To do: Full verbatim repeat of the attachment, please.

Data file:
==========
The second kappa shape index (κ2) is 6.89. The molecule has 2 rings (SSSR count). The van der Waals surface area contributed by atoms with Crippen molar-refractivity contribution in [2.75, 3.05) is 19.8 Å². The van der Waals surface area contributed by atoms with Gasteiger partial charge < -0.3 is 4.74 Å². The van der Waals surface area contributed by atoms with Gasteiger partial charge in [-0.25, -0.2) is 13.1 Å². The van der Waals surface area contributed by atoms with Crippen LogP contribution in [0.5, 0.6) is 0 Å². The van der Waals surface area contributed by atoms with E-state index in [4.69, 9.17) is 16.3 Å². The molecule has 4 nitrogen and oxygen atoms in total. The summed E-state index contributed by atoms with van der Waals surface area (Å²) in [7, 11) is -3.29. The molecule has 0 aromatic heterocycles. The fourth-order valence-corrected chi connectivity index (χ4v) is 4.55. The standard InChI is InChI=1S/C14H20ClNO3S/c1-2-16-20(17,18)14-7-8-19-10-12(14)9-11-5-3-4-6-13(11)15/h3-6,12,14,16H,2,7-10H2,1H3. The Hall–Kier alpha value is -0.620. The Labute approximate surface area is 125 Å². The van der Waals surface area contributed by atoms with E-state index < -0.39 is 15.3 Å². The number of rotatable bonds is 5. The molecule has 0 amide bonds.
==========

The second kappa shape index (κ2) is 6.89. The molecule has 2 rings (SSSR count). The van der Waals surface area contributed by atoms with Crippen molar-refractivity contribution in [2.75, 3.05) is 19.8 Å². The van der Waals surface area contributed by atoms with Gasteiger partial charge < -0.3 is 4.74 Å². The van der Waals surface area contributed by atoms with Gasteiger partial charge in [-0.25, -0.2) is 13.1 Å². The van der Waals surface area contributed by atoms with Crippen LogP contribution in [0.5, 0.6) is 0 Å². The van der Waals surface area contributed by atoms with E-state index in [4.69, 9.17) is 16.3 Å². The molecule has 4 nitrogen and oxygen atoms in total. The summed E-state index contributed by atoms with van der Waals surface area (Å²) in [7, 11) is -3.29. The molecule has 0 aromatic heterocycles. The fourth-order valence-corrected chi connectivity index (χ4v) is 4.55. The standard InChI is InChI=1S/C14H20ClNO3S/c1-2-16-20(17,18)14-7-8-19-10-12(14)9-11-5-3-4-6-13(11)15/h3-6,12,14,16H,2,7-10H2,1H3. The Hall–Kier alpha value is -0.620. The Labute approximate surface area is 125 Å². The van der Waals surface area contributed by atoms with E-state index < -0.39 is 15.3 Å². The number of rotatable bonds is 5. The molecule has 0 amide bonds.